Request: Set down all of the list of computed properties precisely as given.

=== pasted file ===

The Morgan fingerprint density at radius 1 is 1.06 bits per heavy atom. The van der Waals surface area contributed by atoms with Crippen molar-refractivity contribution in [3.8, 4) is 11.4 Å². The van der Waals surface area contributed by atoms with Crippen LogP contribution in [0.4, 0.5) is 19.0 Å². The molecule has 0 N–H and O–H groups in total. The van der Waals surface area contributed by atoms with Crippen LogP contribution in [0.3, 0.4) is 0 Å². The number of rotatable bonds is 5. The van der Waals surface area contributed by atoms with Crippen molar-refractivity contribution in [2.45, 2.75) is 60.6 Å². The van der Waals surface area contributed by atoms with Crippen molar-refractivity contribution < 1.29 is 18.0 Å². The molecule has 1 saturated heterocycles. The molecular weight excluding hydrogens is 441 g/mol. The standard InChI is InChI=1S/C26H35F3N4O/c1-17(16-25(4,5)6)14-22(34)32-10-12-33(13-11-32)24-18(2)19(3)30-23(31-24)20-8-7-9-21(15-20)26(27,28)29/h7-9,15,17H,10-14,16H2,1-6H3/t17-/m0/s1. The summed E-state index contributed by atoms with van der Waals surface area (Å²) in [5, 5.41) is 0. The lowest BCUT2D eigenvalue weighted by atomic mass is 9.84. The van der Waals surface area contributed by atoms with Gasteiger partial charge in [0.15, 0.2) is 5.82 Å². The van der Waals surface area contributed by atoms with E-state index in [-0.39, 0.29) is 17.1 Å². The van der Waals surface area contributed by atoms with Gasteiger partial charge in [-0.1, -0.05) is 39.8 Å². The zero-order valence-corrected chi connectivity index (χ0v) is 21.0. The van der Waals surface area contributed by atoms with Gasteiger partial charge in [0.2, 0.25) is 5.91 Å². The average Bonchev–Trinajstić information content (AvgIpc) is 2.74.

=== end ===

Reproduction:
The Morgan fingerprint density at radius 1 is 1.06 bits per heavy atom. The van der Waals surface area contributed by atoms with Crippen molar-refractivity contribution in [3.8, 4) is 11.4 Å². The van der Waals surface area contributed by atoms with Crippen LogP contribution in [0.4, 0.5) is 19.0 Å². The molecule has 0 N–H and O–H groups in total. The van der Waals surface area contributed by atoms with Crippen LogP contribution in [0.3, 0.4) is 0 Å². The number of rotatable bonds is 5. The van der Waals surface area contributed by atoms with Crippen molar-refractivity contribution in [2.45, 2.75) is 60.6 Å². The van der Waals surface area contributed by atoms with Crippen molar-refractivity contribution < 1.29 is 18.0 Å². The molecule has 1 saturated heterocycles. The molecular weight excluding hydrogens is 441 g/mol. The standard InChI is InChI=1S/C26H35F3N4O/c1-17(16-25(4,5)6)14-22(34)32-10-12-33(13-11-32)24-18(2)19(3)30-23(31-24)20-8-7-9-21(15-20)26(27,28)29/h7-9,15,17H,10-14,16H2,1-6H3/t17-/m0/s1. The summed E-state index contributed by atoms with van der Waals surface area (Å²) in [5, 5.41) is 0. The lowest BCUT2D eigenvalue weighted by atomic mass is 9.84. The van der Waals surface area contributed by atoms with Gasteiger partial charge in [0.15, 0.2) is 5.82 Å². The van der Waals surface area contributed by atoms with E-state index in [-0.39, 0.29) is 17.1 Å². The van der Waals surface area contributed by atoms with Gasteiger partial charge in [-0.1, -0.05) is 39.8 Å². The zero-order valence-corrected chi connectivity index (χ0v) is 21.0. The van der Waals surface area contributed by atoms with Gasteiger partial charge in [0.2, 0.25) is 5.91 Å². The average Bonchev–Trinajstić information content (AvgIpc) is 2.74.